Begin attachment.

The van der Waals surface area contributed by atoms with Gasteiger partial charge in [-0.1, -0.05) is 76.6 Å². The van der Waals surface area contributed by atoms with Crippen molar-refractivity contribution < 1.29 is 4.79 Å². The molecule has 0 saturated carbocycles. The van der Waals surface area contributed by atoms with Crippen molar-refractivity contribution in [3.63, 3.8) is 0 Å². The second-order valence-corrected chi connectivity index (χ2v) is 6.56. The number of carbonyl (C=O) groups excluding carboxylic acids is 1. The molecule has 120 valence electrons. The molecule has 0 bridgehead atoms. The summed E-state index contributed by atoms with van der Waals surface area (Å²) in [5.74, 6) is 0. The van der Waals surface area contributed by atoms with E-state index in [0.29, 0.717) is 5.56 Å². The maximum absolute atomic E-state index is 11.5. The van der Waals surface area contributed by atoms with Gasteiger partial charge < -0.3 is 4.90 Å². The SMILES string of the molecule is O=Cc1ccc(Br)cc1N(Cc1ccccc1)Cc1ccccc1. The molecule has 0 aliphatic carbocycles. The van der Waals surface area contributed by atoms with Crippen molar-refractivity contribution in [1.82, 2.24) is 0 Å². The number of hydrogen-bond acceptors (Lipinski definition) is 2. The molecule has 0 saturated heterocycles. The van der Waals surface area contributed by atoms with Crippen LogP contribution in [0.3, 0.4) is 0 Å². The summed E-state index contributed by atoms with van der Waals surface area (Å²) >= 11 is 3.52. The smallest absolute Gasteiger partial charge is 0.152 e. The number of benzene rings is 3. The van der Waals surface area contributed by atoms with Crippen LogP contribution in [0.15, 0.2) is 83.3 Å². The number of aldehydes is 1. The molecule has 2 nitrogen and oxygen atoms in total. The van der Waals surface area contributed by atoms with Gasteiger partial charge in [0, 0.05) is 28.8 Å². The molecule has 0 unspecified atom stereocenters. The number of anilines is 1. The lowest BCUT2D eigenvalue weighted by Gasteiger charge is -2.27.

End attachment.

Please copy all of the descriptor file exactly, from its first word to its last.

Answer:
The van der Waals surface area contributed by atoms with Gasteiger partial charge in [-0.1, -0.05) is 76.6 Å². The van der Waals surface area contributed by atoms with Crippen molar-refractivity contribution < 1.29 is 4.79 Å². The molecule has 0 saturated carbocycles. The van der Waals surface area contributed by atoms with Crippen molar-refractivity contribution in [3.63, 3.8) is 0 Å². The second-order valence-corrected chi connectivity index (χ2v) is 6.56. The number of carbonyl (C=O) groups excluding carboxylic acids is 1. The molecule has 120 valence electrons. The molecule has 0 bridgehead atoms. The summed E-state index contributed by atoms with van der Waals surface area (Å²) in [5.74, 6) is 0. The van der Waals surface area contributed by atoms with E-state index in [0.29, 0.717) is 5.56 Å². The maximum absolute atomic E-state index is 11.5. The van der Waals surface area contributed by atoms with Gasteiger partial charge < -0.3 is 4.90 Å². The SMILES string of the molecule is O=Cc1ccc(Br)cc1N(Cc1ccccc1)Cc1ccccc1. The molecule has 0 aliphatic carbocycles. The van der Waals surface area contributed by atoms with Crippen molar-refractivity contribution in [1.82, 2.24) is 0 Å². The number of hydrogen-bond acceptors (Lipinski definition) is 2. The molecule has 0 saturated heterocycles. The van der Waals surface area contributed by atoms with Crippen LogP contribution in [0.3, 0.4) is 0 Å². The summed E-state index contributed by atoms with van der Waals surface area (Å²) >= 11 is 3.52. The smallest absolute Gasteiger partial charge is 0.152 e. The number of benzene rings is 3. The van der Waals surface area contributed by atoms with Crippen LogP contribution in [0.15, 0.2) is 83.3 Å². The number of aldehydes is 1. The molecule has 2 nitrogen and oxygen atoms in total. The van der Waals surface area contributed by atoms with Gasteiger partial charge in [0, 0.05) is 28.8 Å². The molecule has 0 unspecified atom stereocenters. The number of anilines is 1. The lowest BCUT2D eigenvalue weighted by Gasteiger charge is -2.27.